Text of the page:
- The Washington Times - Monday, July 1, 2002

OWINGS MILLS, Md. "Don Pooley did a lot for senior golf today."
Those are words not even the most avid senior golf fan would utter, yet Hall of Famer Tom Watson, after being vanquished by Pooley in a five-hole playoff for the U.S. Senior Open title, made that proclamation yesterday.
Jack Nicklaus had pulled out with a bad back. Gary Player missed the cut, as did Arnold Palmer. There was no Chi Chi Rodriguez here either. But Pooley and eight-time major champion Watson were, and they certainly provided a good show at Caves Valley Golf Club.
The 23rd U.S. Senior Open was missing most of the big names that first gave life to the Senior PGA Tour. But it wasn't missing the drama that could sustain it now that most of those stars have aged past their senior primes.
When he made a 12-foot putt birdie on the 18th hole, 50-year-old upstart Pooley ended a breathtaking playoff with Watson to claim the championship, simultaneously restoring life to his stalled career and, perhaps, the fate of the senior tour.
Watson said Pooley did a lot for the tour, but they both did.
Paired together, they stared each other down, matching shot for shot on the final holes and in the playoff. The battle was reminiscent of the one between Watson and Nicklaus 25 years ago in the British Open at Turnberry.
Watson started the final round three shots behind Pooley, who became the first Senior Open qualifier to win the title. But Watson rallied for five birdies during a furious stretch on the back nine to force the tiebreaker.
That was just the beginning. Still tied with Pooley after a three-hole, stroke-play playoff and again after another sudden-death playoff hole on 18, Watson missed the green at 18 on the pair's fourth visit of the day. He made a nice chip to set up 10-foot par attempt, but Pooley faced a birdie putt.
That's when Pooley, whose magnificent putting carried him to a championship record 63 on Saturday, addressed his shot. He lined himself up, gripped his putter and
He backed off. It was a move he had perfected by that point. The nerves, the same ones that kept him awake for all but four hours Saturday night, seemed to bother him all day long.
An eternity later, he pulled the putter back and found the hole. Just like that, he had won his first senior tournament, not to mention his first win anywhere in 15 years.
"It wasn't because I was nervous. I backed away because my thoughts weren't where I wanted them," said Pooley, who ranked tied for fifth in the tournament at 28.5 putts a round. "The problem with backing away is you get more nervous the next time you get there. Especially in the playoff my mind was going in places it shouldn't have been going."
After the putt, Pooley basked in an ovation that the crowd, up until then, had reserved only for Palmer. Pooley's climactic victory may be just the shot in the arm needed for the senior tour, criticized recently for its lack of star power and personalities.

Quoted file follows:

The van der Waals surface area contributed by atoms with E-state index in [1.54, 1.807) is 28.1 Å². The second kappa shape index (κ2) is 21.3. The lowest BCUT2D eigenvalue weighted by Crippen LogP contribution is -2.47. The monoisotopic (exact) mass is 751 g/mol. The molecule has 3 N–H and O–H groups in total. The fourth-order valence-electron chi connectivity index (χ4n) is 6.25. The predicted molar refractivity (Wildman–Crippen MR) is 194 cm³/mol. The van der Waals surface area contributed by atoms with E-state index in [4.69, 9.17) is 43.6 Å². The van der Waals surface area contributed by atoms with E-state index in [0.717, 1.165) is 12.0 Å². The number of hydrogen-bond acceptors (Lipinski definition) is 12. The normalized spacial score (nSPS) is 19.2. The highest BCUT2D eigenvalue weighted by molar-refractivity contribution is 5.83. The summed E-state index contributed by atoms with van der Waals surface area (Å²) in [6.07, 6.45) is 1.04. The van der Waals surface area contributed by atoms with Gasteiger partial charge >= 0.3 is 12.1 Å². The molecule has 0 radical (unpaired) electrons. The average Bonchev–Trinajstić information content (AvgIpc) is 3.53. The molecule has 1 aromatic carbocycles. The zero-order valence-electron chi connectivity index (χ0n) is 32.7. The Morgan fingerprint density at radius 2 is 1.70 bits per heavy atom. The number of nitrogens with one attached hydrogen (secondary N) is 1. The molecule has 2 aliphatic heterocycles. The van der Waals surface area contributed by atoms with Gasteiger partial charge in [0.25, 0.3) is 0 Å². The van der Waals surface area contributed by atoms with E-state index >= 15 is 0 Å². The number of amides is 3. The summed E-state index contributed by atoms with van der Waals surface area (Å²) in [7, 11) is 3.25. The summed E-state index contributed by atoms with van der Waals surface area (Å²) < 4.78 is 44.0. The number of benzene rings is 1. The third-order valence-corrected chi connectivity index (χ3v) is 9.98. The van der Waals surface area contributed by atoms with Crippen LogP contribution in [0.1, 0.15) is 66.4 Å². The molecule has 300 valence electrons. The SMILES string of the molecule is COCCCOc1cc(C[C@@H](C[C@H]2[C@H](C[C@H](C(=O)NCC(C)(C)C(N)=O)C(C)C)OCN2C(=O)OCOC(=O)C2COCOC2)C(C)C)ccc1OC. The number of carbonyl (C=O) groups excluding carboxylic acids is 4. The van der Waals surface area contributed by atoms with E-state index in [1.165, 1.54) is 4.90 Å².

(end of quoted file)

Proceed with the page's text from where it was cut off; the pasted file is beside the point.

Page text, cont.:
"We're playing in front of new people here," said Watson, who closed with a 4-under 67 yesterday. "We're playing a new crowd. And it's wonderful to play in front of people who have the enthusiasm that they have. You can feel it. It's genuine. It's fresh. It's raw. And this championship had all of that."
Before yesterday, Watson had made just a cameo appearance atop the leader board when he tied Walter Hall at 8-under Saturday. But Watson was in the running all along, his play consistent, save for an old nemesis: his putter.
Missed putts Friday and Saturday kept him from pulling away Watson led all players in greens in regulation (79 percent) but ranked tied for 30th in putting (30.0 a round).
However, Watson's putter came around yesterday he needed just 27 putts and that set up what proved to be a magnificent pairing yesterday with Pooley. Through the first seven holes, they matched each other stroke for stroke. But equaling Pooley was not enough for Watson, who still trailed by three heading into the back nine.
The opening was there for him. After welcoming all comers during the first three rounds, yielding two of the best scores in Senior Open history, Caves Valley did not yield to Pooley as it had a day earlier. Instead, after birdieing Nos. 1 and 3 and bogeying No. 4, Pooley ran off 14 straight pars that kept him at 10 under a lofty mark. It was not enough to stay ahead of Watson, who finally made a charge after lying in wait most of the week.
"I just played very solid golf," said Pooley, who closed with a 70. "Nobody was really making a move, and I was playing solid and I felt like somebody was really going to have to have to play great to beat me. And then Tom started reeling off birdie after birdie."
Indeed, at long last Watson's putting had returned to him. He made a 12-footer for birdie on 13, a 3-footer on 14 and a 25-footer on 15 to earn a share of the lead.
"That's when you get light on your feet," said Watson, who bogeyed the 16th but rebounded with a birdie at 17 to tie for the lead again. "You can just skate up the fairways when you're like that."
The pair parred the first two holes of the playoff, and Watson made a 15-footer on 18 to force sudden-death.
"I made a couple of putts to keep my hopes alive," Watson said. "I'll remember those. Those are good memories."
In the end, though, Watson was trying to beat Pooley at Pooley's own game putting and he couldn't.
After sinking his putt on the fifth playoff hole, Pooley had his crown, a treasure he later said he ranked behind only God, his wife and children.
Watson, meanwhile, was left to ponder what might have been.
"I feel like Phil Mickelson to Tiger Woods," Watson said. "It's not a lot of fun to finish second."
But if finishes like yesterday's bring the senior tour the type of attention that Tiger usually generates, Watson's misfortune may have been the best thing that could happen.

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